Set downtown St. Charles along the banks of the Fox River, Scarecrow Weekend is an award winning festival for good reason. It features all the standard fall festival staples, like seasonal snacks and beverages, festive photo ops, carnival rides, and live entertainment. Then there’s the magician, bubble artist, magic show, and pumpkin carving demonstrations.
Each year attendees vote for their favorites from 85+ hand-crafted scarecrows on display throughout the festival grounds. You can also pick up a “scarecrow in a box” set to make your own at home. On the other side of the river in Pottawatomie Park, peruse the booths with unique crafts at the Autumn on the Fox craft show.
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4. Take in all the fall colors.
While people often rave about the fall color displays in Door County and other places in Wisconsin, Chicagoland has plenty of leaf-peeping to rival these without the drive. Mid to late October are the best times to witness the trees of Chicago light up with deep crimsons, vibrants oranges, and golden yellows.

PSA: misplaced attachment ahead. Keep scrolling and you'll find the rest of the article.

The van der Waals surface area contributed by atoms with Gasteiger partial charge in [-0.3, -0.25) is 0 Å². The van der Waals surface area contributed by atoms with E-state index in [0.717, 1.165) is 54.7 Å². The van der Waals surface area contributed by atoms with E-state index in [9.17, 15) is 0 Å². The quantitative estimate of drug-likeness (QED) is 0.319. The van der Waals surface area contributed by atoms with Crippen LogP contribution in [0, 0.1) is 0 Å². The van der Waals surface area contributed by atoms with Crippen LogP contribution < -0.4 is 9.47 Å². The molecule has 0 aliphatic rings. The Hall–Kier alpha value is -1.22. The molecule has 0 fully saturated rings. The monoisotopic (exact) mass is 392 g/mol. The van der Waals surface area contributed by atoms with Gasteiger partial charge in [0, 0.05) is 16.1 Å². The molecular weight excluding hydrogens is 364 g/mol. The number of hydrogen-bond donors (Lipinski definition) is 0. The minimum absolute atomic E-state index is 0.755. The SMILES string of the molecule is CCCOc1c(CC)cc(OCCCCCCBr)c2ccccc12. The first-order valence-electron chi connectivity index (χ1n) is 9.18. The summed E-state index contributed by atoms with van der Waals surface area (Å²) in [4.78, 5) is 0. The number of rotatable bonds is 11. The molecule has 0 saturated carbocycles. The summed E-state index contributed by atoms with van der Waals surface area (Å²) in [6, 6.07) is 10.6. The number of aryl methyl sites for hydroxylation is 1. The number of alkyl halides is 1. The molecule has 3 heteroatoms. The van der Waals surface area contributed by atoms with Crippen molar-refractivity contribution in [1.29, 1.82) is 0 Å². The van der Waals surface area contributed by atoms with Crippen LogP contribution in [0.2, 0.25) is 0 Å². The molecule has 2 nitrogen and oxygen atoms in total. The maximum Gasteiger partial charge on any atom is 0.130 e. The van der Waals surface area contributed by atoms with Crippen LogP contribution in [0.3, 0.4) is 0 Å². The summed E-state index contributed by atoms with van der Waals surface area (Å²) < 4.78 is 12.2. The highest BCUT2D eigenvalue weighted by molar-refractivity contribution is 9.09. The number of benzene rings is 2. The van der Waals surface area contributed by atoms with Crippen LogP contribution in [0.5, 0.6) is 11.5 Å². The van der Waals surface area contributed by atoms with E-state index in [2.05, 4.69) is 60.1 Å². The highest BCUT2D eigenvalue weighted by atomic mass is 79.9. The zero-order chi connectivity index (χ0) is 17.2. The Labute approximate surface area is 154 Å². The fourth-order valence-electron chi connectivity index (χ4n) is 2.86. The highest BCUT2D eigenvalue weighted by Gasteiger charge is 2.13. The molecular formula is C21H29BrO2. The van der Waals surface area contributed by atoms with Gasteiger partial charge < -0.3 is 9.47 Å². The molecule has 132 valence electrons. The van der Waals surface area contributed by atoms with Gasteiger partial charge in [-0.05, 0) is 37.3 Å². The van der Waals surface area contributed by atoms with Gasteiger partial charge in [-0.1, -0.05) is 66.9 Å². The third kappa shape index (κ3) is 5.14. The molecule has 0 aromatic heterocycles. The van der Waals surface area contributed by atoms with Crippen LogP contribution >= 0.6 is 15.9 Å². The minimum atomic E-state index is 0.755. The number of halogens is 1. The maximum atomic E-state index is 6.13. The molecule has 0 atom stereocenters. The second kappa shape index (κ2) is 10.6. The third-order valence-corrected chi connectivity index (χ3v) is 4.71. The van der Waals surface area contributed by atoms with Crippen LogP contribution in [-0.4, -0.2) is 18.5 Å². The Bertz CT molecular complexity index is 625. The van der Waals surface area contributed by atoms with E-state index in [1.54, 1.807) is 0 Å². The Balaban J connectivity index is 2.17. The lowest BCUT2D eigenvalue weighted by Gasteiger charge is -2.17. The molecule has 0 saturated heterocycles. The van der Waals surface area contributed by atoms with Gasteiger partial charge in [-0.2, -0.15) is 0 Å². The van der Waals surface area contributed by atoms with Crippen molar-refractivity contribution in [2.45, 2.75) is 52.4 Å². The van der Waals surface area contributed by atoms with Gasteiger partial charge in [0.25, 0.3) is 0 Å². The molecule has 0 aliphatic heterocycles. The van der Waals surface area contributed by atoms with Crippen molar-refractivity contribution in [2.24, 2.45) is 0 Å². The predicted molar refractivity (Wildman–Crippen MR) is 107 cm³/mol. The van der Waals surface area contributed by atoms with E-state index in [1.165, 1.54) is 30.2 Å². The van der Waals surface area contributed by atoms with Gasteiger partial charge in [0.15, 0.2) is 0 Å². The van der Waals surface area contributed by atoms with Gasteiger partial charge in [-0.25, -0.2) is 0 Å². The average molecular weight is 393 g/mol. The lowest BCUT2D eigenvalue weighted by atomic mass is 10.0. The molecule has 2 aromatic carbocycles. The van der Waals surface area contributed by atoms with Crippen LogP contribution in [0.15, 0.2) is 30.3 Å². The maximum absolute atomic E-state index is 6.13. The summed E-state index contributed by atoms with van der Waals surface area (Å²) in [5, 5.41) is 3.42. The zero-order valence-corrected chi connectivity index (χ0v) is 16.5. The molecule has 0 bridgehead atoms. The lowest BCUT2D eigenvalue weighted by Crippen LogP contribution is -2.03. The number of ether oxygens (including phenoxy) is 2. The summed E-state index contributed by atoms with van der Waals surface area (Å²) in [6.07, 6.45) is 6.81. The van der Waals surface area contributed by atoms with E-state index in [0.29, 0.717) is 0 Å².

Here are six of the best places to peep leaves around Chicago this fall, from south to north.
Located in the Hyde Park neighborhood, the “Point” is a manmade feature that juts out into Lake Michigan.
From here you can enjoy views of the lake and the Chicago skyline from the southside, as well as wander the tree-lined paths of Burnham Park.
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Known as the site of the 1893 Chicago World’s Fair and current location of the Museum of Science and Industry, this giant greenspace features an island between two lagoons that houses a Japanese garden, as well as three harbors and a beach along Lake Michigan.
Be sure to walk among the cherry blossom trees as they light up red and orange in the fall.
Head 30 minutes straight west of downtown to the Morton Arboretum in Lisle, Illinois. Here you will find trees changing color from around the world, including a variety of maples, oaks, Ginkgos, and birch, along wood-chipped and paved trails.